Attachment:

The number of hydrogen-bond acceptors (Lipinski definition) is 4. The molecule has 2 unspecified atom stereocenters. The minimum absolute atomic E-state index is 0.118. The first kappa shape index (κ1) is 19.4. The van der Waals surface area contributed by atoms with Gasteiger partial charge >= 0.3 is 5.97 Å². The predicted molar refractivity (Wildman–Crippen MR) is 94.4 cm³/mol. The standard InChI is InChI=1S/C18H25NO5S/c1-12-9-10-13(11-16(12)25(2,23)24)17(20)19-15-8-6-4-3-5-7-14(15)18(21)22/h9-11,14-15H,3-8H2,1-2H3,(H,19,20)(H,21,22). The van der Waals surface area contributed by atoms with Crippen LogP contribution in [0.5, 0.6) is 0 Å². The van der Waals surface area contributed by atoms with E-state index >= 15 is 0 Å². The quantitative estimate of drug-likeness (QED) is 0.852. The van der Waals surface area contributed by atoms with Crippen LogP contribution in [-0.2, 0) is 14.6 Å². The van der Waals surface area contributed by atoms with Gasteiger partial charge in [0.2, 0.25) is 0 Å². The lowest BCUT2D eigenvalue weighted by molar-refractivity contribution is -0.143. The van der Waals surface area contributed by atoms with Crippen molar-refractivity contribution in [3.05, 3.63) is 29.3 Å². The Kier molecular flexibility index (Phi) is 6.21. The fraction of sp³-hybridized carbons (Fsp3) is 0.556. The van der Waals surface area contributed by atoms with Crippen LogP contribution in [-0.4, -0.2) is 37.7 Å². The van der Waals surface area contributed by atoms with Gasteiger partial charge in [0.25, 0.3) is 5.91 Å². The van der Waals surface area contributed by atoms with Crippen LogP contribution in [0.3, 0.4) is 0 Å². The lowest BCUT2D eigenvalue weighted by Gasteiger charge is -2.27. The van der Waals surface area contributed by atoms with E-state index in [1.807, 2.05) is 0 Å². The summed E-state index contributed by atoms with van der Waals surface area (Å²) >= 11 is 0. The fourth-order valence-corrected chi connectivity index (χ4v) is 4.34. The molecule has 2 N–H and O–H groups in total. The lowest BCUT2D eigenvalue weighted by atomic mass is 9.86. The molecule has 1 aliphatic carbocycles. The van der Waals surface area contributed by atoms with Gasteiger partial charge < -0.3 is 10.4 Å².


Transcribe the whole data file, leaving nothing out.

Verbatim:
The number of hydrogen-bond acceptors (Lipinski definition) is 4. The molecule has 2 unspecified atom stereocenters. The minimum absolute atomic E-state index is 0.118. The first kappa shape index (κ1) is 19.4. The van der Waals surface area contributed by atoms with Gasteiger partial charge >= 0.3 is 5.97 Å². The predicted molar refractivity (Wildman–Crippen MR) is 94.4 cm³/mol. The standard InChI is InChI=1S/C18H25NO5S/c1-12-9-10-13(11-16(12)25(2,23)24)17(20)19-15-8-6-4-3-5-7-14(15)18(21)22/h9-11,14-15H,3-8H2,1-2H3,(H,19,20)(H,21,22). The van der Waals surface area contributed by atoms with Crippen LogP contribution in [0.5, 0.6) is 0 Å². The van der Waals surface area contributed by atoms with E-state index >= 15 is 0 Å². The quantitative estimate of drug-likeness (QED) is 0.852. The van der Waals surface area contributed by atoms with Crippen LogP contribution in [-0.2, 0) is 14.6 Å². The van der Waals surface area contributed by atoms with Gasteiger partial charge in [0.2, 0.25) is 0 Å². The lowest BCUT2D eigenvalue weighted by molar-refractivity contribution is -0.143. The van der Waals surface area contributed by atoms with Crippen molar-refractivity contribution in [3.05, 3.63) is 29.3 Å². The Kier molecular flexibility index (Phi) is 6.21. The fraction of sp³-hybridized carbons (Fsp3) is 0.556. The van der Waals surface area contributed by atoms with Crippen LogP contribution in [-0.4, -0.2) is 37.7 Å². The van der Waals surface area contributed by atoms with Gasteiger partial charge in [0.25, 0.3) is 5.91 Å². The van der Waals surface area contributed by atoms with Crippen LogP contribution in [0.3, 0.4) is 0 Å². The lowest BCUT2D eigenvalue weighted by Gasteiger charge is -2.27. The van der Waals surface area contributed by atoms with E-state index in [1.807, 2.05) is 0 Å². The summed E-state index contributed by atoms with van der Waals surface area (Å²) >= 11 is 0. The fourth-order valence-corrected chi connectivity index (χ4v) is 4.34. The molecule has 2 N–H and O–H groups in total. The lowest BCUT2D eigenvalue weighted by atomic mass is 9.86. The molecule has 1 aliphatic carbocycles. The van der Waals surface area contributed by atoms with Gasteiger partial charge < -0.3 is 10.4 Å².